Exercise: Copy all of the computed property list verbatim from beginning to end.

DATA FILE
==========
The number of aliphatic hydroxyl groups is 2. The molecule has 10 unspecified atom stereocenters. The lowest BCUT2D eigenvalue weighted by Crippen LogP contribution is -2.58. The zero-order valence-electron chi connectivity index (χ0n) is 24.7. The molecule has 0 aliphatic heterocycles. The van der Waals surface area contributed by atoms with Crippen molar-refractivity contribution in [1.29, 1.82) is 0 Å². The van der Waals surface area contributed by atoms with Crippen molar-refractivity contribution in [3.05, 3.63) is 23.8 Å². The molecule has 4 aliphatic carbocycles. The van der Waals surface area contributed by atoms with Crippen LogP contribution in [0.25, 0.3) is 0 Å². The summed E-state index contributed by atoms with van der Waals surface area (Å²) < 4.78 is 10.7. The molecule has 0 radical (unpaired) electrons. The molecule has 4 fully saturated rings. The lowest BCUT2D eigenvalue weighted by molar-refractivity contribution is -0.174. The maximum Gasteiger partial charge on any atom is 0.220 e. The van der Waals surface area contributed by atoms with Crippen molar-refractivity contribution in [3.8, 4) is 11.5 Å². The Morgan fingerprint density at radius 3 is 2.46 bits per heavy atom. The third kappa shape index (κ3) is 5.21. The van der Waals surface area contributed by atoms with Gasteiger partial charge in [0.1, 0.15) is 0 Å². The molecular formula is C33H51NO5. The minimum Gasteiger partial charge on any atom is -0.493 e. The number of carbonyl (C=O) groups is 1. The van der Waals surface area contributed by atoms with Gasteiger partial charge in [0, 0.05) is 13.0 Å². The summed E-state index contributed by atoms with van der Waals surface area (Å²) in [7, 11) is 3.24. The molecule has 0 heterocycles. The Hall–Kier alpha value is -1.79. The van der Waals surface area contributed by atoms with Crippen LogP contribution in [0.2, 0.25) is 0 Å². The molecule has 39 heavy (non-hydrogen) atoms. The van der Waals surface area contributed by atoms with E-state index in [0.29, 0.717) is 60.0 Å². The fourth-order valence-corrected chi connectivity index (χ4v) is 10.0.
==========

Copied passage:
The number of aliphatic hydroxyl groups is 2. The molecule has 10 unspecified atom stereocenters. The lowest BCUT2D eigenvalue weighted by Crippen LogP contribution is -2.58. The zero-order valence-electron chi connectivity index (χ0n) is 24.7. The molecule has 0 aliphatic heterocycles. The van der Waals surface area contributed by atoms with Crippen molar-refractivity contribution in [1.29, 1.82) is 0 Å². The van der Waals surface area contributed by atoms with Crippen molar-refractivity contribution in [3.05, 3.63) is 23.8 Å². The molecule has 4 aliphatic carbocycles. The van der Waals surface area contributed by atoms with Crippen LogP contribution in [0.25, 0.3) is 0 Å². The summed E-state index contributed by atoms with van der Waals surface area (Å²) < 4.78 is 10.7. The molecule has 0 radical (unpaired) electrons. The molecule has 4 fully saturated rings. The lowest BCUT2D eigenvalue weighted by molar-refractivity contribution is -0.174. The maximum Gasteiger partial charge on any atom is 0.220 e. The van der Waals surface area contributed by atoms with Crippen molar-refractivity contribution in [3.8, 4) is 11.5 Å². The Morgan fingerprint density at radius 3 is 2.46 bits per heavy atom. The third kappa shape index (κ3) is 5.21. The van der Waals surface area contributed by atoms with Gasteiger partial charge in [0.1, 0.15) is 0 Å². The molecular formula is C33H51NO5. The minimum Gasteiger partial charge on any atom is -0.493 e. The number of carbonyl (C=O) groups is 1. The van der Waals surface area contributed by atoms with Gasteiger partial charge in [0, 0.05) is 13.0 Å². The summed E-state index contributed by atoms with van der Waals surface area (Å²) in [7, 11) is 3.24. The molecule has 0 heterocycles. The Hall–Kier alpha value is -1.79. The van der Waals surface area contributed by atoms with Crippen LogP contribution in [0.2, 0.25) is 0 Å². The molecule has 39 heavy (non-hydrogen) atoms. The van der Waals surface area contributed by atoms with E-state index in [0.29, 0.717) is 60.0 Å². The fourth-order valence-corrected chi connectivity index (χ4v) is 10.0.